By David Oliver
The Czech aerospace company Aero Vodochody attended Expodensa for the first time to promote the latest incarnation of its L-39 Albatros jet trainer that first flew in November 1968 at its factory near Prague
The L-39 “New Generation” (NG) made its first flight in December 2018. At its rollout, the company claimed that the L-39NG illustrated the Czech aerospace industry’s competitiveness in the international market. More than 40 Czech companies are involved in the aircraft’s production.
Aero Vodochody is confident that the tandem two-seat L-39NG would secure a significant portion of an expected 3,000-jet trainer market over the next 15 years. Certification is expected by the end of 2020 with first deliveries in 2021. With a lead time of seven months, the planned production rate is 20 aircraft a year.
Powered by a Williams International FJ44-4M engine, the L-39NG has a new wing with integrated fuel tank, The L-39NG’s avionics, that include an embedded virtual training capability, have already been fully flight tested in a demonstrator aircraft which flew for the first time in September 2015.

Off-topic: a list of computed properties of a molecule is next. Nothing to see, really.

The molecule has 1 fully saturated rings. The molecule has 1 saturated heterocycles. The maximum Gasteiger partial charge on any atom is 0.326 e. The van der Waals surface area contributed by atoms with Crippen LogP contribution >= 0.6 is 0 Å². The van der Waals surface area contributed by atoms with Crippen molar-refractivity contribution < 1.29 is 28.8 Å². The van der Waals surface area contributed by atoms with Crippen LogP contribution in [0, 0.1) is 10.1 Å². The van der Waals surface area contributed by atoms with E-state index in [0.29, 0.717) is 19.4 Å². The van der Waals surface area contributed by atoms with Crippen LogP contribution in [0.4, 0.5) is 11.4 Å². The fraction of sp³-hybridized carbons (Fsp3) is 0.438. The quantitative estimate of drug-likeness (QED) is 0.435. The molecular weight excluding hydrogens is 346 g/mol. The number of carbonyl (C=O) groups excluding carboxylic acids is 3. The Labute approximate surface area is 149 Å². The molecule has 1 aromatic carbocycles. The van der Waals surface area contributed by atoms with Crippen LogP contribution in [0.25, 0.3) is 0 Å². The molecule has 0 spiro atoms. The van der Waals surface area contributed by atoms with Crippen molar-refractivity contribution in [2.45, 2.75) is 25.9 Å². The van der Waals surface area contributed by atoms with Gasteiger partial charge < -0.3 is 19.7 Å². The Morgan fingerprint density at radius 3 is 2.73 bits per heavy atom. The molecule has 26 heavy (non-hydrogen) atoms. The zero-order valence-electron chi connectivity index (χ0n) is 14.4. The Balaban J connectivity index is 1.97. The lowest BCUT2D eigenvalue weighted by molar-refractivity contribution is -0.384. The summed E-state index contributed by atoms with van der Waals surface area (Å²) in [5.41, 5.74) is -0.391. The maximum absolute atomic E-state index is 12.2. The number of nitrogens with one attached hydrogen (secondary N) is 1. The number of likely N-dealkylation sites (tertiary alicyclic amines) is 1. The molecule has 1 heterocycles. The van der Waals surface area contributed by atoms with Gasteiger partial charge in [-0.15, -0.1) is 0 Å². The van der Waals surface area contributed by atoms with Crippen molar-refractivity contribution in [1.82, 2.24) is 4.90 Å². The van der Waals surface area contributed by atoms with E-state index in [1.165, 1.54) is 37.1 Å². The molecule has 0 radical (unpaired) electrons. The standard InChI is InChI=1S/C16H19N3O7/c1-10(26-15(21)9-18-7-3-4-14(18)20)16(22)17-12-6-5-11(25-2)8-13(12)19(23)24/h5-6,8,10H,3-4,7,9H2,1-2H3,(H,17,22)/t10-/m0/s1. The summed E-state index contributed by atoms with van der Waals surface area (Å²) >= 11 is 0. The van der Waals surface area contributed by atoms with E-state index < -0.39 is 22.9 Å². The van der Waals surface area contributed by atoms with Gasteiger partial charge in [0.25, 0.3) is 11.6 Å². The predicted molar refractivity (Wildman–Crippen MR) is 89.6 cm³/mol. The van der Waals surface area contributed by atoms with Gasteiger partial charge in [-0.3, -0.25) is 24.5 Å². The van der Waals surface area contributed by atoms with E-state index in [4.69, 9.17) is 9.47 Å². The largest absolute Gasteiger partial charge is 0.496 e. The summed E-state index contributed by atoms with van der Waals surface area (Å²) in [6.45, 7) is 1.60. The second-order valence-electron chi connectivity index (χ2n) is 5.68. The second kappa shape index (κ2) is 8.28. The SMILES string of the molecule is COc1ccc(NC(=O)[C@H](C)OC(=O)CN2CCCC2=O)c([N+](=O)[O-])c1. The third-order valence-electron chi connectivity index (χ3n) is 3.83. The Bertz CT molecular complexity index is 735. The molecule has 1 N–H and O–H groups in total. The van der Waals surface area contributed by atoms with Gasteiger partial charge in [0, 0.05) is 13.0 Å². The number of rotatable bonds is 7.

Designed primarily as a basic and advanced jet trainer, the L-39NG can also perform a variety of other roles including light combat, close air support and reconnaissance. The aircraft has a centreline and four underwing hardpoints for 12.7 or 20 mm gun pods, 70 mm rocket pods, Mk 82 freefall bombs, laser-guided 70 mm rockets, and guided bombs.
With more than 3,000 L-39s produced, 400 of which remain in service in 46 countries, Aero is confident that many of them will be future L-39NG customers. The launch customer is the Czech state-owned company LOM Praha, followed by the Breitling Jet Team that operates nine L-39s, and Draken International which operates the L-159E ALCA and is the distributer for Aero Vodochody aircraft in the America At Expodefensa Vodochody spokesperson said that the company was introducing the new aircraft to the Latin American market and that it was responding to requirements from several counties in the region for an advanced trainer/light attack aircraft.
Photo by David Oliver